While many people lament the arrival of snow, this intrepid gal welcomes it. After all, if it’s going to be cold, at least snow expands your recreation options. (And, frankly, there are only so many board games, cooking projects and G-rated movie watching I can do with my kids before I seriously lose my mind.)
One recent Saturday we were blessed with about 5 inches of precipitation. The girls greeted the falling flakes with exuberance. With Saturday ahead of us, and the promise of accumulation, there were heated discussions about which sledding hill to hit first and the merits of each. Feeling adventurous, I posited we try someplace new. We decided on a hill in north Appleton, about 20 miles from home.
After suiting up, we piled into the car and threw the sleds in the back. As we headed down the highway, we alternately talked about the upcoming fun and sung along with the radio, everyone feeling upbeat.
Upon arrival, however, it was obvious that we were not the only ones with the idea to hit the hill. At least 20 groups of people were already there, giving it a whirl. And while I couldn’t have expected to have the hill to ourselves, I was more than a little irritated by the lack of sledding etiquette being exhibited, specifically the tendency by too many to not exit the hill promptly after stopping at the bottom.
Lurkers and malingerers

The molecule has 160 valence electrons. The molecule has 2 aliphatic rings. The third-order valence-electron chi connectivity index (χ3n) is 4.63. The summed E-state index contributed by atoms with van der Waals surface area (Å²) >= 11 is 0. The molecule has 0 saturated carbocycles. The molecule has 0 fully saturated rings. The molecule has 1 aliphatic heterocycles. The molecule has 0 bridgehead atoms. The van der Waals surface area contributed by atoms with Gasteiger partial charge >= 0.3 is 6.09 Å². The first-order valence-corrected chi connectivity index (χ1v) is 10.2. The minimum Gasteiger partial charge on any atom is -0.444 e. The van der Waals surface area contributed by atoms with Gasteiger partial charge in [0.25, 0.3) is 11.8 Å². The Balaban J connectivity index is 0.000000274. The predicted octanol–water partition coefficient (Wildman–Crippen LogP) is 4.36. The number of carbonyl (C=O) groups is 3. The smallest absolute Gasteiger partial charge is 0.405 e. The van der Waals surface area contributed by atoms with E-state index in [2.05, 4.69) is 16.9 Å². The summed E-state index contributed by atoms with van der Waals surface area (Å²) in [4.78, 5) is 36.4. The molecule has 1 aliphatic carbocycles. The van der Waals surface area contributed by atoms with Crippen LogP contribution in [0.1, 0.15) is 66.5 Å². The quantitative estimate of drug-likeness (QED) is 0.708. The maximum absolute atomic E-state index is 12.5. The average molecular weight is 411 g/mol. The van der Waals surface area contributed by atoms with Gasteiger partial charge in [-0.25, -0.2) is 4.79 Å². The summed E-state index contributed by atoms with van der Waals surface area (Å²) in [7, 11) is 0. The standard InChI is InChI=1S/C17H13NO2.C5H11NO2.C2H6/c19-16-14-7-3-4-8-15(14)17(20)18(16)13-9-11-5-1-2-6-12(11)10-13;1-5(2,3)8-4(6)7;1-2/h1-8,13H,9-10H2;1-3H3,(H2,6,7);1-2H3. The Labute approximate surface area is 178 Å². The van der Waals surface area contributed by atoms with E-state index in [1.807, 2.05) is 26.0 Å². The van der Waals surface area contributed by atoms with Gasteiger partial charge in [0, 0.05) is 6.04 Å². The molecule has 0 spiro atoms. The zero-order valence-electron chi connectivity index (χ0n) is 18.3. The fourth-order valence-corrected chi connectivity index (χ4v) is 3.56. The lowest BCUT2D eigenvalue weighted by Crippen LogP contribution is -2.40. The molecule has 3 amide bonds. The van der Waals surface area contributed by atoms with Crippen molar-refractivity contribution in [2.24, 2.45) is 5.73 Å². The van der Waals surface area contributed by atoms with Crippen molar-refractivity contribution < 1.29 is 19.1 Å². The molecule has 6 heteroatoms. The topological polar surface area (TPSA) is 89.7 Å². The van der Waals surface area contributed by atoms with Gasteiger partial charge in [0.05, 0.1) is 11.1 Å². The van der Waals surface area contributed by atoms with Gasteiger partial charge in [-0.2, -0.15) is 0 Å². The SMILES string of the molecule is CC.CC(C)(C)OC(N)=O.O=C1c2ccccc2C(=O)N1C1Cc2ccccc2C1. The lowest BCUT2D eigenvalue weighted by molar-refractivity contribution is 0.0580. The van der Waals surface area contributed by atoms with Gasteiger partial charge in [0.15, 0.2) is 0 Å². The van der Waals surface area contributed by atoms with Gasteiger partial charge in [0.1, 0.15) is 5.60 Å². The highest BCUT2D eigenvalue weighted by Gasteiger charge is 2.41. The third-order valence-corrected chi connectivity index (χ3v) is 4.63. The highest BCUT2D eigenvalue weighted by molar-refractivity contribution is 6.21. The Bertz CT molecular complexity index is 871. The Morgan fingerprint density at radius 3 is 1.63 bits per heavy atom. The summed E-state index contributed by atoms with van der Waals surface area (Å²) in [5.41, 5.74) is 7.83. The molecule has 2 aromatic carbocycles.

Why is it that so many feel the need to linger after the ride? When that happens, those of us at the top have to wait an inordinately long time before launching, or we risk crashing into the lurkers. I give very young children a pass on this as they simply don’t have the experience or the awareness of the larger world around them to realize that they are in the way. But middle- and high-school-age students, and even adults who clearly should know better? No thank you.
Because our girls are polite to a fault, they tend to wait for the “all clear” when it comes to many things in life. But after about three runs of this nonsense, we gave them the go-ahead to “man up,” as it were.
“Just go. If they don’t move out of the way and you crash into them, that’ll teach ‘em,” we said. They looked at us dubiously. “Girls, just go! You’ll be fine,” I said, gritting my teeth. (OK, probably not the best example to set, but the cold, wind and cardiac arrest-inducing ascent to the top of the hill following each run apparently were bringing out the worst. Also, I did not feel like spending the majority of my day on a sledding hill NOT sledding.)
And with that, they launched, our eldest twirling her plastic saucer in circles, while the youngest shot ahead on her purple missile, hell bent for destruction. Confident and fearless, they deftly avoided several collisions. And when they stopped moving, they jumped up laughing, quickly making their way to the side of the hill.
It was a proud parenting moment.
Sure, it may not have come about in the sweetest of ways, but our intentions were good. The overriding motivation in all my interactions with my kids is to raise independent, confident people who are prepared at 18 years old to enter a crazy and sometimes dangerous world — children who are aware of the bigger picture and consider the feelings of others, but not so much that it hinders them or causes them to doubt themselves.
The sledding hill is an apt metaphor for life: sure, it can be a scary ride at times, but that’s not necessarily a bad thing. The trials are the great teachers. How you land is irrelevant. How quickly you move onto the next adventure is what really matters.